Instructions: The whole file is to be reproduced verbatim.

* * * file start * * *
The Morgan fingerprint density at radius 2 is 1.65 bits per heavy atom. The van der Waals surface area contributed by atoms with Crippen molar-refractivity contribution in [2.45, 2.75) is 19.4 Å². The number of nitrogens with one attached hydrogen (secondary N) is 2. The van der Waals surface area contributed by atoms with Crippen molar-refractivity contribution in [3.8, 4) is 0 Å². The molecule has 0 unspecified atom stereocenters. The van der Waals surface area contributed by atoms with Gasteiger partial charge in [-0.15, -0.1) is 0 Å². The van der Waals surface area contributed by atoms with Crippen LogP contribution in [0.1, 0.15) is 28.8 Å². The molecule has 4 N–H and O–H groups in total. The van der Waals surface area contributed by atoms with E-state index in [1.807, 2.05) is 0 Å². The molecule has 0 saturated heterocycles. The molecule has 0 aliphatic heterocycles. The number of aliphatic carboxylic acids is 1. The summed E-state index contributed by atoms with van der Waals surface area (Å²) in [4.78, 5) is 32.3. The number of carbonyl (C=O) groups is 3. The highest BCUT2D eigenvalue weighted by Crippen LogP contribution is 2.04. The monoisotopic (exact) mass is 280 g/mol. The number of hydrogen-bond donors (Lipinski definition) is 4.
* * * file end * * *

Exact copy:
The Morgan fingerprint density at radius 2 is 1.65 bits per heavy atom. The van der Waals surface area contributed by atoms with Crippen molar-refractivity contribution in [2.45, 2.75) is 19.4 Å². The number of nitrogens with one attached hydrogen (secondary N) is 2. The van der Waals surface area contributed by atoms with Crippen molar-refractivity contribution in [3.8, 4) is 0 Å². The molecule has 0 unspecified atom stereocenters. The van der Waals surface area contributed by atoms with Gasteiger partial charge in [-0.15, -0.1) is 0 Å². The van der Waals surface area contributed by atoms with Crippen LogP contribution in [0.1, 0.15) is 28.8 Å². The molecule has 4 N–H and O–H groups in total. The van der Waals surface area contributed by atoms with E-state index in [1.807, 2.05) is 0 Å². The molecule has 0 saturated heterocycles. The molecule has 0 aliphatic heterocycles. The number of aliphatic carboxylic acids is 1. The summed E-state index contributed by atoms with van der Waals surface area (Å²) in [4.78, 5) is 32.3. The number of carbonyl (C=O) groups is 3. The highest BCUT2D eigenvalue weighted by Crippen LogP contribution is 2.04. The monoisotopic (exact) mass is 280 g/mol. The number of hydrogen-bond donors (Lipinski definition) is 4.